Mongolia: The Land of Milk and Meat

After fantasising about the mysteries of Mongolia for years, two of them have been at last revealed to us, through two weeks of camping and staying in yurts: Every meal should contain milk and meat and Als je haar maar goed zit (Dutch saying with the meaning: All the shit around you doesn’t matter as long as your hair looks amazing)

We arrived in Ulaanbaatar (Mongolia’s capital) on a beautiful morning as the sunrise greeted us around 6am, along with a chilly breeze. We had to wait for a few hours before we could go to our couch surfing hosts (because hey, who likes to get awakened at 6am?) and we used that spare time to good effect. Ulaanbaatar (UB) has free internet around central station (WTF?), so we could get online. We sorted out our train tickets for the next leg (UB to Beijing), we met up with the driver (Bold) and translator (Otka) from customed tour (with whom we were leaving on a 12 day tour through Mongolia the next morning). We also had brekky and in the meantime wrote our blog about Lake Baikal.

The apartment of our couch surfing hosts was amazing. Big, spacious, our own bedroom and bathroom (one for David and one for Tamar, balcony, fast internet, etc). But who cares about the apartment when your hosts (Paul and Sofia) are super awesome? We would have many great times, squeezed into the short time we would spend together. After a nice shower, we wandered through UB, went to a monastery, saw the first concerts and parades for Naadam at the big square.
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We arrived home in time as Paul and Sofia had organised a big BBQ that evening at the house. We had a lovely evening with people who were mostly our age, but from everywhere around the world including some locals.

The next day we had an early pick up by our driver. One or first day we had scheduled the Khustain Nuruu National Park, to see the Takhi (Przewalski’s Horse). These are true wild horses, pretty different to today’s horses, as you can see in the photos.



They have 68 chromosomes, and regular horses have 66, so they can’t interbreed. Not to produce babies at least… There are only 500 of these horses in the wild, as they went extinct in the 1960’s. An organisation from Holland still had some and helped to breed them a new herd and then brought them back to Mongolia. The view was pretty amazing.
We then went to the Little Gobi to camp. Came across these camels on the way.
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We saw amazing landscapes, we picked a beautiful camp spot and we played soccer in the dunes with local boys living in a Ger (yurt) nearby.IMG_7445 IMG_7522 IMG_7528  IMG_7557 IMG_7565


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The next day we woke up to a cloudy sky and cold wind. It started raining soon afterwards. We had a long drive this day and in between we visited a Monastery.

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Afterwards we had some lunch at Bold’s (our driver) friends (not for free of course 😉 ) and then ended our day at some other friends of Bold who lived in a beautiful spot next to the river in a Ger. As it was raining very hard, we decided to sleep with the family in the Ger that night. As it stayed raining very heavily we decided to stay at the family for the following 4 nights, in this beautiful location.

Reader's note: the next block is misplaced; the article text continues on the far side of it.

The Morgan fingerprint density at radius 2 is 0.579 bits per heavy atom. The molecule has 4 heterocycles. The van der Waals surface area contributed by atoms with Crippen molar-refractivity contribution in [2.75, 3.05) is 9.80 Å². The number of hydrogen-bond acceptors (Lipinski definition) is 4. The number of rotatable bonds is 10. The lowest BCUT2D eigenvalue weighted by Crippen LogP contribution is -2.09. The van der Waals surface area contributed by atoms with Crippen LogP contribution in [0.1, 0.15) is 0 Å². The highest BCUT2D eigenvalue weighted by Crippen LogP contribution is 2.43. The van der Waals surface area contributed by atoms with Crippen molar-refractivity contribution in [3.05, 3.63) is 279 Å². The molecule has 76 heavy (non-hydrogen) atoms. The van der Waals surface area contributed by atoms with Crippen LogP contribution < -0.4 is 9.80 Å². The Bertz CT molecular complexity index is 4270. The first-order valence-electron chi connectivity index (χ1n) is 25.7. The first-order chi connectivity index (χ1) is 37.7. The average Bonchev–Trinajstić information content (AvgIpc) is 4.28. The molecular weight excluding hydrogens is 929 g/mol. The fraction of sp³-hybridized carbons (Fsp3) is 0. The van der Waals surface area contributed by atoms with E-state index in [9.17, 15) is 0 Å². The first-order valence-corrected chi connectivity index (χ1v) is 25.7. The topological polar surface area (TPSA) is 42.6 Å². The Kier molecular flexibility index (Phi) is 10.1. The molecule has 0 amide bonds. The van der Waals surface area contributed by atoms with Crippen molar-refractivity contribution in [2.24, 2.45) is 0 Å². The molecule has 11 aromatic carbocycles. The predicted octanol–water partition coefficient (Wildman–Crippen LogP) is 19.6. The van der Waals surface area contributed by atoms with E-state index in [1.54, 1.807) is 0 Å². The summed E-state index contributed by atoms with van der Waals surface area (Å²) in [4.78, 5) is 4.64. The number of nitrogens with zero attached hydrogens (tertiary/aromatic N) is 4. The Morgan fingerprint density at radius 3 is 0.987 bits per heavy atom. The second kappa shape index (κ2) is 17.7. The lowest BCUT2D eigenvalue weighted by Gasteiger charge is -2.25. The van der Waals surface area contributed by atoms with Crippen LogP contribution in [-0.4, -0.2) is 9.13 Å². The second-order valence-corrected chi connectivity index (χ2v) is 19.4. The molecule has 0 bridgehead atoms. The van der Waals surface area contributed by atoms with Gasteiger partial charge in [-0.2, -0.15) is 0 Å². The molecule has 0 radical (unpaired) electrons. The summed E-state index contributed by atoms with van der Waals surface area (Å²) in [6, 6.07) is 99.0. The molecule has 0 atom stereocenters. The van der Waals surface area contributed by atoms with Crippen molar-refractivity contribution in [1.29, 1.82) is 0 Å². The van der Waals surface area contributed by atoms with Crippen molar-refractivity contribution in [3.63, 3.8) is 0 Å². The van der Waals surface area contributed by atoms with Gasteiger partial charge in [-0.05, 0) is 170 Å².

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This is what a Ger looks like in the inside, in case you were wondering.


Our 5 days / 4 nights with the family was very interesting and special. The family contained a man (Soyol) with his wife (Davaa) and son (Tamir). The brother of this man (Zorigt) and his two sons (Bilgvvn and Bagi) lived in their own Ger 20m away, but during the day we all crammed in our one, for meals and games. So, a big change in their lifestyle, with an extra 4 people in an already small space. As it was raining all the time, we couldn’t go out much apart from some small hikes, a short fishing (at least trying) expedition, some horse riding (at least trying), some help with the milking (at least trying) and trips to the toilet (which contained a hole in the ground with 2 planks to stand on and on 3 sites a 50cm high wall. For the rest of the time, we talked (with sign language if Otka, our translator, was doing something else), we played a lot of cards games and Jungle Speed (David gave this game to the boys (Tamir, Bagi and Bilgvvn when we left), some reading, eating, Tamar helped preparing food a few times and that’s it. We also had a good talk with Bold and Otka about our finances as they expected us to be loaded and we expected to make this camping trip as cheap as possible. When we cleared our team expectations we made a new plan for the rest of the trip.

Life in a Ger

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Food: I sure hope you like milk, cause you will have it all the time. Yummy milk tea, with small milk and flour buns, with freshly made butter to spread on top. Meat and noodles (made fresh with milk and flour) with some potato and onions for lunch. Dinner, something similar. It was tasty, but the only ‘spice’ they use is salt. No pepper, no herbs. Just salt for flavouring.
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Sleeping: We had our mats, luckly, cause we slept on the floor. There is a draught that comes through, I guess so you don’t stink each other to death. The dogs bark loudly at the slightest provocation, which means no long sleep.

Activities: We played some strange games with the joints on horse feet.
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Some cards and jungle speed
Some small hikes in the area and some little horse riding (more like horse sitting, but still interesting)
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But really, the 7 and 11yr olds were pretty good at it
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Tamar had a go at milking a yak
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We bought a goat and Tamar helped make sausages